What is DDR?
The objective of the DDR process is to contribute to security and stability in post-conflict environments so that recovery and development can begin. Through a process of removing weapons from the hands of combatants, taking the combatants out of military structures and helping them to integrate socially and economically into society, DDR seeks to support ex-combatants so that they can become active participants in the peace process.
In this regard, DDR lays the groundwork for safeguarding and sustaining the communities in which these individuals can live as law-abiding citizens, while building national capacity for long-term peace, security and development.
Disarmament refers to the collection, documentation, control and disposal of small arms, ammunition, explosives and light and heavy weapons of combatants, and often also of the civilian population. Disarmament should also include the development of responsible national arms management programmes.
Demobilization is the formal and controlled discharge of active combatants from armed forces or other armed groups. The first stage of demobilization may comprise the processing of individual combatants in temporary centres to the massing of troops in camps designated for this purpose (cantonment sites, encampments, assembly areas or barracks). The second stage of demobilization encompasses the support package provided to the demobilized, which is called reinsertion.
Reinsertion is the final step of demobilization and aims to help provide the combatant with support until they are able to enter a formal reintegration programme. Reinsertion is the assistance offered to ex-combatants during demobilization but prior to the longer-term process of reintegration. Reinsertion is a form of transitional assistance to help cover the basic needs of ex-combatants and their families and can include transitional safety allowances, food, clothes, shelter, medical services, short-term education, training, employment and tools. While reintegration is a long-term, continuous social and economic process of development, reinsertion is a short-term material and/or financial assistance to meet immediate needs, and can last up to one year.
Reintegration is the process by which ex-combatants acquire civilian status and gain sustainable employment and income. Reintegration is essentially a social and economic process with an open time frame, primarily taking place in communities at the local level. It is part of the general development of a country and a national responsibility, and often necessitates long-term external assistance.
Who participate in DDR process?
While the peace agreement will generally state or otherwise indicate which armed forces and groups will participate in DDR, the development of detailed and transparent eligibility criteria for individual combatants to enter into the programme is a priority in the initial assessment and planning phase. These criteria should avoid allowing persons to enter the programme simply because they have surrendered weapons or ammunition. Rather, the criteria should be based on tests to determine an individual’s membership of an armed force or group. All those who are found to be members of an armed force or group, whether they were involved in active combat or in support roles (such as cooks, porters, messengers, administrators, sex slaves and ‘war wives’), shall be considered part of the armed force or group and therefore shall be included in the DDR programme.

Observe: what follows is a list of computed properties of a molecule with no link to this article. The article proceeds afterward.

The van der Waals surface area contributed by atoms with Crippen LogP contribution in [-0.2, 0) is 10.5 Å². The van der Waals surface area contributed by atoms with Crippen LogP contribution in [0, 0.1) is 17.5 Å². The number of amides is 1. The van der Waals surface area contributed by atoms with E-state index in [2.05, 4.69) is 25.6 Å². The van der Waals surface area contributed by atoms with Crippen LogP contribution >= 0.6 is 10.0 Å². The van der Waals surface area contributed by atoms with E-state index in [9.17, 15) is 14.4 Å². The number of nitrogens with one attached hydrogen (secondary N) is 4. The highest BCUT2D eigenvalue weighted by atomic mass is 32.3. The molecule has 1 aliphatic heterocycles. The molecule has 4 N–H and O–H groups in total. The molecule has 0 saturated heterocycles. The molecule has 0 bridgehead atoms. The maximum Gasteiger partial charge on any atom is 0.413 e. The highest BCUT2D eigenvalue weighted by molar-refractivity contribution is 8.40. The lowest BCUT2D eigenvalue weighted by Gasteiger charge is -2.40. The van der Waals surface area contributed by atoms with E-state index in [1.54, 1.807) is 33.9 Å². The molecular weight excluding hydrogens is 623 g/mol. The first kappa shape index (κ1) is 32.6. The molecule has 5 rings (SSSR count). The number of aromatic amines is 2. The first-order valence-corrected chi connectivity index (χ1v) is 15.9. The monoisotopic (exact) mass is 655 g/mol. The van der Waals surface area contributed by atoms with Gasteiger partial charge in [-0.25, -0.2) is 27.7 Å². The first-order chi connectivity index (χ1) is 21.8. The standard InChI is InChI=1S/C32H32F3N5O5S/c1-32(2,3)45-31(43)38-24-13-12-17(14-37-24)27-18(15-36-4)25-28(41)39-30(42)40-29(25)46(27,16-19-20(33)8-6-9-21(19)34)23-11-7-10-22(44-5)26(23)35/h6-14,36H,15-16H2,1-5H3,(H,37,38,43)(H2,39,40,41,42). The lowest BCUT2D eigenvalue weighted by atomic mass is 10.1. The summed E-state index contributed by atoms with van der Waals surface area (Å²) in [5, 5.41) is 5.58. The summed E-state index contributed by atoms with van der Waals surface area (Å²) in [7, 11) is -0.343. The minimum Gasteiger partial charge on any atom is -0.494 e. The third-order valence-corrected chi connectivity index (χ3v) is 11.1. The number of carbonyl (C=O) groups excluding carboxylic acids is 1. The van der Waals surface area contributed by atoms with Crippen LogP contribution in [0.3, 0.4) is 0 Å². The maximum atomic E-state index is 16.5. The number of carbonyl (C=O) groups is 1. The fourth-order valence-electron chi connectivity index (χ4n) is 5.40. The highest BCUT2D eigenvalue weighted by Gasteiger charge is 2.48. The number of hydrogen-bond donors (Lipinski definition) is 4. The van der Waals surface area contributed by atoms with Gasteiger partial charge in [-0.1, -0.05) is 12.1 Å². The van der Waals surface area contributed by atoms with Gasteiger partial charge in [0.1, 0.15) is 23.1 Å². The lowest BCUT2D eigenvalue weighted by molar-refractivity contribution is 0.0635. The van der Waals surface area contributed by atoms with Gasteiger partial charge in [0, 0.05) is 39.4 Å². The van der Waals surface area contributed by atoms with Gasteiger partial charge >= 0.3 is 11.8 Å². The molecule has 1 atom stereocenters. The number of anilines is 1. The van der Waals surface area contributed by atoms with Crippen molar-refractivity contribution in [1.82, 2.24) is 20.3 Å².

Frequent Asked Questions
1) What are the benefits of the DDR programme?
Amongst the many benefits of the programme, the key benefits are;
- Consolidation of prospects for peace-building, security and reconciliation at national and local levels;
- Reduction in the levels violence and insecurity through creation of alternative livelihoods and a reduction in availability of weapons.
- Create an enabling environment for socioeconomic recovery and longer-term sustainable development;
- The programme entails the surrender of weapons to the designated institution;
- The collected weapons are registered and catalogued;
- Combatants are registered and issued certificates indicating that they have passed through the disarmament process;
- The eligible candidates as per list are demobilized and issued with DDR ID card, they are also provided with basic social counselling, basic medical screening, HIV/AIDS awareness, and reinsertion package.
- Candidates are advised on the steps and processes on how to receive their reintegration opportunities.
3) Will I get money if I enrolled for the DDR programme?
The programme is not designed to give any direct cash incentives to participants for the surrender of weapons. Participants can benefits in Skills training programme, Education for Child-ex-combatants, short-term labour intensive programme for reconstruction and rehabilitation of small infrastructures, agricultural programme and other income generating activities.
4) Who is responsible for the implementation of the Darfur DDR programme?
The Sudan DDR Commission is responsible for overall planning and implementation of DDR programme in Darfur.
5) How can we deal with Communities awash with weapons?
The Sudan DDR Commission with the assistance and support of UNDP and UNAMID has developed Community Security and Arms Control (CSAC) strategy to address communities that are awash with small arms.